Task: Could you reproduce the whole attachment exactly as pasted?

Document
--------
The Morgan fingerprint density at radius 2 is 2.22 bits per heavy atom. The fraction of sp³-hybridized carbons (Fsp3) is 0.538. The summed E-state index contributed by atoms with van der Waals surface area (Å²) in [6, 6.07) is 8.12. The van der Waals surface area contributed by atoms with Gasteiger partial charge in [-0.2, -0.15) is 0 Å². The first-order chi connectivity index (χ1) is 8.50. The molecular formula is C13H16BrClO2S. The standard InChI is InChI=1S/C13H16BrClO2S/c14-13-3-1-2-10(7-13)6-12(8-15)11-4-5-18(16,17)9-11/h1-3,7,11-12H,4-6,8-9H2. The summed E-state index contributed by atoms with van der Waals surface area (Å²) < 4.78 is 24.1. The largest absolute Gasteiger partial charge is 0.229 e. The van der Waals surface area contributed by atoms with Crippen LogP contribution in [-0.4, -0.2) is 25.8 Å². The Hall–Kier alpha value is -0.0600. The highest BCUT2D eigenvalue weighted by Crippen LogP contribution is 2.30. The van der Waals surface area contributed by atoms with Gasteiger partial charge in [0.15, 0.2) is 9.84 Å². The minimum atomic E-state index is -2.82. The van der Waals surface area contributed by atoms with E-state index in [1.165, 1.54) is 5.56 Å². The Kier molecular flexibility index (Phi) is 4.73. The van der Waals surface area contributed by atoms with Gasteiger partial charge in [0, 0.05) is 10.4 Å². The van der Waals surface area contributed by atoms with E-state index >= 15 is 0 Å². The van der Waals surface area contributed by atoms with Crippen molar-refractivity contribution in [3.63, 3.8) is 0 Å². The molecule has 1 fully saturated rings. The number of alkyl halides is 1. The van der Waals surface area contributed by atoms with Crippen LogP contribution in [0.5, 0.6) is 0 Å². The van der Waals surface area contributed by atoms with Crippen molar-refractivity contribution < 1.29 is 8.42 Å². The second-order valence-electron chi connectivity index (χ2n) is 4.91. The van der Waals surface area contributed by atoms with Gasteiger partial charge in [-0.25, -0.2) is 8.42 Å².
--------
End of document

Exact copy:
The Morgan fingerprint density at radius 2 is 2.22 bits per heavy atom. The fraction of sp³-hybridized carbons (Fsp3) is 0.538. The summed E-state index contributed by atoms with van der Waals surface area (Å²) in [6, 6.07) is 8.12. The van der Waals surface area contributed by atoms with Gasteiger partial charge in [-0.2, -0.15) is 0 Å². The first-order chi connectivity index (χ1) is 8.50. The molecular formula is C13H16BrClO2S. The standard InChI is InChI=1S/C13H16BrClO2S/c14-13-3-1-2-10(7-13)6-12(8-15)11-4-5-18(16,17)9-11/h1-3,7,11-12H,4-6,8-9H2. The summed E-state index contributed by atoms with van der Waals surface area (Å²) < 4.78 is 24.1. The largest absolute Gasteiger partial charge is 0.229 e. The van der Waals surface area contributed by atoms with Crippen LogP contribution in [-0.4, -0.2) is 25.8 Å². The Hall–Kier alpha value is -0.0600. The highest BCUT2D eigenvalue weighted by Crippen LogP contribution is 2.30. The van der Waals surface area contributed by atoms with Gasteiger partial charge in [0.15, 0.2) is 9.84 Å². The minimum atomic E-state index is -2.82. The van der Waals surface area contributed by atoms with E-state index in [1.165, 1.54) is 5.56 Å². The Kier molecular flexibility index (Phi) is 4.73. The van der Waals surface area contributed by atoms with Gasteiger partial charge in [0, 0.05) is 10.4 Å². The van der Waals surface area contributed by atoms with E-state index >= 15 is 0 Å². The van der Waals surface area contributed by atoms with Crippen molar-refractivity contribution in [3.63, 3.8) is 0 Å². The molecule has 1 fully saturated rings. The number of alkyl halides is 1. The van der Waals surface area contributed by atoms with Crippen LogP contribution in [0.5, 0.6) is 0 Å². The van der Waals surface area contributed by atoms with Crippen molar-refractivity contribution < 1.29 is 8.42 Å². The second-order valence-electron chi connectivity index (χ2n) is 4.91. The van der Waals surface area contributed by atoms with Gasteiger partial charge in [-0.25, -0.2) is 8.42 Å².